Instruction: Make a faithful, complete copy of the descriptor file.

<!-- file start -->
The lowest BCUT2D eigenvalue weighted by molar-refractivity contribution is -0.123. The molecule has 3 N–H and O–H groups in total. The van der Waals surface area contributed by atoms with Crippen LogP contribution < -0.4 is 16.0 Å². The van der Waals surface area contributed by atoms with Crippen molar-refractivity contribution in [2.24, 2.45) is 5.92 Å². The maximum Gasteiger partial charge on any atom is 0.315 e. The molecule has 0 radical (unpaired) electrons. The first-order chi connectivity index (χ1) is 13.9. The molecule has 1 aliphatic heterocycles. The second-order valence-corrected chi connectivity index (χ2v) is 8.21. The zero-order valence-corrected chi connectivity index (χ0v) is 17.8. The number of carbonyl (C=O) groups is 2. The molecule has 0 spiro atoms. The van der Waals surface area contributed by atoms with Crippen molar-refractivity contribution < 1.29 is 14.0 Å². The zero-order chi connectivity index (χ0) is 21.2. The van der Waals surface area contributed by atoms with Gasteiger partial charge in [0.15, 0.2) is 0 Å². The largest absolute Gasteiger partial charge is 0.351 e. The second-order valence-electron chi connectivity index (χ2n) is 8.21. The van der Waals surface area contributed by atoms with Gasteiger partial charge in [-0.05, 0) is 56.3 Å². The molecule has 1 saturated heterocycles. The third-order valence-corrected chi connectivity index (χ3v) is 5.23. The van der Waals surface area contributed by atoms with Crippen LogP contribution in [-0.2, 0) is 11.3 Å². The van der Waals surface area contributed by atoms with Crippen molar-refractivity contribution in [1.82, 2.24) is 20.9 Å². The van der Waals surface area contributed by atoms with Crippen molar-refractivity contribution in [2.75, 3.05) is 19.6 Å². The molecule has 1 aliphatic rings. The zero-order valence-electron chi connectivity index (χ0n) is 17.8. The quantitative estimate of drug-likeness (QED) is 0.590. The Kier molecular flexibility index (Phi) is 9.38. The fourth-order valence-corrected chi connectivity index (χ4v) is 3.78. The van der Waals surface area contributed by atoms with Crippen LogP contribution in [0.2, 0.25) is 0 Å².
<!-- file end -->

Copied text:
The lowest BCUT2D eigenvalue weighted by molar-refractivity contribution is -0.123. The molecule has 3 N–H and O–H groups in total. The van der Waals surface area contributed by atoms with Crippen LogP contribution < -0.4 is 16.0 Å². The van der Waals surface area contributed by atoms with Crippen molar-refractivity contribution in [2.24, 2.45) is 5.92 Å². The maximum Gasteiger partial charge on any atom is 0.315 e. The molecule has 0 radical (unpaired) electrons. The first-order chi connectivity index (χ1) is 13.9. The molecule has 1 aliphatic heterocycles. The second-order valence-corrected chi connectivity index (χ2v) is 8.21. The zero-order valence-corrected chi connectivity index (χ0v) is 17.8. The number of carbonyl (C=O) groups is 2. The molecule has 0 spiro atoms. The van der Waals surface area contributed by atoms with Crippen molar-refractivity contribution < 1.29 is 14.0 Å². The zero-order chi connectivity index (χ0) is 21.2. The van der Waals surface area contributed by atoms with Gasteiger partial charge in [0.15, 0.2) is 0 Å². The largest absolute Gasteiger partial charge is 0.351 e. The second-order valence-electron chi connectivity index (χ2n) is 8.21. The van der Waals surface area contributed by atoms with Gasteiger partial charge in [-0.05, 0) is 56.3 Å². The molecule has 1 saturated heterocycles. The third-order valence-corrected chi connectivity index (χ3v) is 5.23. The van der Waals surface area contributed by atoms with Crippen LogP contribution in [-0.2, 0) is 11.3 Å². The van der Waals surface area contributed by atoms with Crippen molar-refractivity contribution in [1.82, 2.24) is 20.9 Å². The van der Waals surface area contributed by atoms with Crippen molar-refractivity contribution in [2.75, 3.05) is 19.6 Å². The molecule has 1 aliphatic rings. The zero-order valence-electron chi connectivity index (χ0n) is 17.8. The quantitative estimate of drug-likeness (QED) is 0.590. The Kier molecular flexibility index (Phi) is 9.38. The fourth-order valence-corrected chi connectivity index (χ4v) is 3.78. The van der Waals surface area contributed by atoms with Crippen LogP contribution in [0.2, 0.25) is 0 Å².